And yet, this post is by no means intended to be about homeschooling vs. public education.  Instead, I want to reflect on who is raising our children, whether we homeschool, send them to public, private or charter schools.

Clinton wants us to look to the ” village,” except  we don’t have a village.  We have a family.  I am often amazed at God’s design for the church.  While our love for Christ is to be lived out in the mundaneness of daily routines, and in our compassion for others, we need a sense of community.  We need a comfortable and secure place to relax.  We need others looking out for our best interests.  We need a spiritual family full of love, care and positive examples.  And He has provided one for us.  One we very much depend on.

We do not necessarily need others teaching our children manners, morals, or even Bible stories.  Our responsibility as parents is clearly written in scripture.

Never forget these commands that I am giving you today.  Teach them to your children.  Repeat them when you are at home and when you are away, when you are resting and when you are working…Write them on the doorposts of your houses and on your gates.”Deuteronomy 6:6-7,9

However, for my children there is great value in someone they know and respect reiterating the same values and ideals that mom and dad try to teach them.  There is value in pointing someone to Jesus.  They need encouragement.  They miss grandparents being closer.  They need to be prodded and goaded and challenged.  They need to feel unconditional love and support.  It is particularly poignant if that encouragement comes from an unexpected source.  Not a call from the Bible class teacher, but a hug from a church elder.  Not a hello from a peer, but a high-five from one of the teens.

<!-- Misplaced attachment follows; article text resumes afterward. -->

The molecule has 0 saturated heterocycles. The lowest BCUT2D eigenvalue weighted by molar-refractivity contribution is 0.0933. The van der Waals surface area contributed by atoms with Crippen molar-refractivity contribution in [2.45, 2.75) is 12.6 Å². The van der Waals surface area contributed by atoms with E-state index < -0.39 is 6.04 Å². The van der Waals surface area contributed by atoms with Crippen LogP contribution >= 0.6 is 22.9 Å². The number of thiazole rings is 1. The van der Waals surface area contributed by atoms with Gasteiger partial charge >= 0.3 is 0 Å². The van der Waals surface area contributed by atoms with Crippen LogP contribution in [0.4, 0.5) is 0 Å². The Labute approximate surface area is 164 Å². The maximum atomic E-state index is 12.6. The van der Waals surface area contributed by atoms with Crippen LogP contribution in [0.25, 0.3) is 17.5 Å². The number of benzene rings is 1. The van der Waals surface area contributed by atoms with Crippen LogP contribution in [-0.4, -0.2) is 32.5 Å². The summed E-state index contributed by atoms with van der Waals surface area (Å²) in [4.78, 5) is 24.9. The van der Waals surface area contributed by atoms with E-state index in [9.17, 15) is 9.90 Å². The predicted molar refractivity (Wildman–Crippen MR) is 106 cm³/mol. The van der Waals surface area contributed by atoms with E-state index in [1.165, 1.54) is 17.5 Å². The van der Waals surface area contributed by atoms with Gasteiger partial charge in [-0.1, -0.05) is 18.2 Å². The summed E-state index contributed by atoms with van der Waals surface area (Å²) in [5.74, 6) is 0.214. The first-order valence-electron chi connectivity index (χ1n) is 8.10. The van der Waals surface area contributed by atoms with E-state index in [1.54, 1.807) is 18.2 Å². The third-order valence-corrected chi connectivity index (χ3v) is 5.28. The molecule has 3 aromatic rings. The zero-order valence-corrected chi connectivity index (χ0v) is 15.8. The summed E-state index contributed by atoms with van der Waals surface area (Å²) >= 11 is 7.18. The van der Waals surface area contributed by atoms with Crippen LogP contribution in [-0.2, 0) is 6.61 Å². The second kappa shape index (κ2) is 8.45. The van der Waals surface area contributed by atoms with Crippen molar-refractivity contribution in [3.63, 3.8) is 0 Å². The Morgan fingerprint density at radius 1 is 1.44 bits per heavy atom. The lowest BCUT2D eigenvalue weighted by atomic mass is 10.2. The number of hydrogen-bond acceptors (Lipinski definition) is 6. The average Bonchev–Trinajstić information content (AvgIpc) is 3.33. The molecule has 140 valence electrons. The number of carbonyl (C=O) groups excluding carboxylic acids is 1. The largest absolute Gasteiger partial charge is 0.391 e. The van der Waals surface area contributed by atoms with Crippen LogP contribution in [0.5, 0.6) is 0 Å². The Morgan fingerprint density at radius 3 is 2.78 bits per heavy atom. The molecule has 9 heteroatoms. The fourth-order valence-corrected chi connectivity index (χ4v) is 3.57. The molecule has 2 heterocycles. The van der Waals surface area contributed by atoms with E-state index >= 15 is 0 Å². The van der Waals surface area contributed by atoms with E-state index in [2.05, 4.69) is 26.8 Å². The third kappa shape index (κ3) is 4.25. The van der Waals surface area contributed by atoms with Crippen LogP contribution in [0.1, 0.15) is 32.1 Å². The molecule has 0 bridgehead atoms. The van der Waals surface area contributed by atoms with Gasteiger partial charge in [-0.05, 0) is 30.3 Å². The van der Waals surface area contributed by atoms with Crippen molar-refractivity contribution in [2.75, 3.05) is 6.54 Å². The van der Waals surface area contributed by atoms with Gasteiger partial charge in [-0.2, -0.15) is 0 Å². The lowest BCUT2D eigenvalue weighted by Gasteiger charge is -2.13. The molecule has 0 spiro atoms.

Unfortunately, there is no photo with this post, but I have a thousand in my mind’s eye: showing up unexpectedly for a baseball game, getting down on one knee to listen to the rambling of a toddler, an invitation to come over and play, an offer for babysitting, remembering a personal accomplishment.  You know who you are.  These are things a mom appreciates.

Who is raising A, S and G?  By the grace of God, my husband and I are.  And by the grace and love of some amazing people in his church, we are thankful for their help.  I honestly don’t know if it takes a village, but we do have a family working on it.